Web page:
|Calkins Creek, October, 2020|
"Smelly" Kelly and His Super Senses: How James Kelly's Nose Saved the New York City Subway takes place a bit later when the subway system has become the transit hub for the city, its lifeline, but always expanding and under construction.
Anderson is back with another profile of a New Yorker whose story is not widely known, but deserves to be. Delightfully illustrated by Jenn Harney, this telling reveals a hero in the underworld-- the underground world of subway operation, that is. His super-sniffer detects and locates potential mishaps that could endanger the system, and LIVES! Within the opening pages, readers learn that young-James was aware of but not impressed by his super-sensitive nose-power. In a single page-turn adult-Kelly lands in New York City. He soon begins work in the subway and his talent proves to be priceless. His sniffer not only averted catastrophes from gas leaks and water drips coming in contact with electrical sparks, he tracked down burst plumbing pipes and other odors to reveal unseen damage.
Kelly took his nickname and unofficial hero status seriously, reading deeply to learn more about ways science and technology could support his role of super-subway-saver. This complex story is told with pizzazz, making the revelations about a grown man and urban infrastructure remarkably lively and appealing. The color choices, text placement, lighting and movement in illustrations make this an action-packed and fun read.
|Interior illustration, "Smelly" Kelly and His Super Senses|
Beth Anderson/Jenn Harney
Anderson participated in In an interview about this new release on Maria Marshall's blog, THE PICTURE BOOK BUILDER, here. Her website and that interview include a quote worthy of note:
~ Beth Anderson
As a reader and writer I admire this mission statement and appreciate the results in her books. Her research is seamlessly woven into lives that leap from the page in settings that have a life of their own. It was my privilege to read an early copy in PDF file, with no promise of a review. Publisher Calkins Creek is a reliable producer of high-quality picture books and I look forward to having physical copies in hand and to give as gifts.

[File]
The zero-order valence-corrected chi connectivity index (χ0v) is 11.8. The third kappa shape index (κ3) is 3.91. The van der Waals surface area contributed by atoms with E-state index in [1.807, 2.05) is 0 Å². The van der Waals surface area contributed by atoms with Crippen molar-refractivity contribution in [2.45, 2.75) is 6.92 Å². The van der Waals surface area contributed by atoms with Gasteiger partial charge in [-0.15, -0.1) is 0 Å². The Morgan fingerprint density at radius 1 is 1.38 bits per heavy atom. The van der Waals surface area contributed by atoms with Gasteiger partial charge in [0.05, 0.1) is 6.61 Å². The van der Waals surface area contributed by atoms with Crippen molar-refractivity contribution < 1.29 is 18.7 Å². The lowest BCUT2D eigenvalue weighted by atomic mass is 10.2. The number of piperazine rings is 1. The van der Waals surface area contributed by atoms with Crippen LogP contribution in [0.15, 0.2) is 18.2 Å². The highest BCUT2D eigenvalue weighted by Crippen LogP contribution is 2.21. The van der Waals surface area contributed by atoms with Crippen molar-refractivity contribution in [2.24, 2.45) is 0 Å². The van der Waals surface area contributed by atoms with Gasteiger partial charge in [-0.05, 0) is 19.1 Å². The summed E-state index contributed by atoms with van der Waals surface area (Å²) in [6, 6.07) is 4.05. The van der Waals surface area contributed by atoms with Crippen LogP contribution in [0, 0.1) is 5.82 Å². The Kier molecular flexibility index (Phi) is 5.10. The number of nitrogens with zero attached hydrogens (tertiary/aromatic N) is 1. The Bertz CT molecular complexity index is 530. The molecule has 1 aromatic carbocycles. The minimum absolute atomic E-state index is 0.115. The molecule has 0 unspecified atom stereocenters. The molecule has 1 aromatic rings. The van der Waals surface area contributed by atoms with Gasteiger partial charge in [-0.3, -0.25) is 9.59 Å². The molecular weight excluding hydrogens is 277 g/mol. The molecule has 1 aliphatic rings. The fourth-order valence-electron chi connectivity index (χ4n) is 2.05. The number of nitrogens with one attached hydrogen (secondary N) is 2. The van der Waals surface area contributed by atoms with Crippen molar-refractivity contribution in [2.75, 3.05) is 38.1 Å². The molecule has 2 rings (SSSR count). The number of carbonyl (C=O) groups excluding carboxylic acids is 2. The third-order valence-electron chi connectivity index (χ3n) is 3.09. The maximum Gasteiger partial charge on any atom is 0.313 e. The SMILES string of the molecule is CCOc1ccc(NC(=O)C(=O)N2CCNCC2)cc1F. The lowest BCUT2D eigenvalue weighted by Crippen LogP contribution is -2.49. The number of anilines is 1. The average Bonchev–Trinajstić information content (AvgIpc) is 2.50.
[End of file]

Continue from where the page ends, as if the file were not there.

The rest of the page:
This is not available for distribution until October, but I am posting my review now because you can place advance orders, from an independent bookstore, please. Those early orders can help books and publishers and stores survive, and you won't be charged until the books are ready to go out, in most cases. Find your nearest stores here. You can also request your local library to order it. If you enjoy nonfiction (nearly biographic) picture books, this one is a must-have.
It is oddly comforting that many recommended titles about anti-racism for adult readingare delayed in delivery because they are sold out and require reprinting. Library copies are on long holds, too. Please be patient, and read deeply when you can.
Then, let it sink in and ACT.
A helpful comparison for those STILL feeling a gut response to BLACK LIVES MATTER with "All Lives Matter":
When annual events support BREAST CANCER, is your gut response-
"But ALL Cancer matters"?
If not, why is it so hard for you to accept that all lives DO NOT matter when we are living in a society that treats BLACK LIVES and other People of Color with less value and security, or with outright contempt? If ALL Lives Matter had been true for those who are NOT White, in the present and in history, this conversation wouldn't be necessary.
Covid19 response continues to vary on a national and world scale. Many states "opened up" while providing little guidance, support, or enforcement of wearing masks, keeping physical distance, and staying home when possible. In those cases, extreme upsurges in positive test results, active cases, hospitalizations, and shortages of ICU beds and other resources are cause for concern.
This morning our country (USA) continues to "lead the world" in confirmed cases and deaths. Individual states are outpacing entire countries. Shamefully.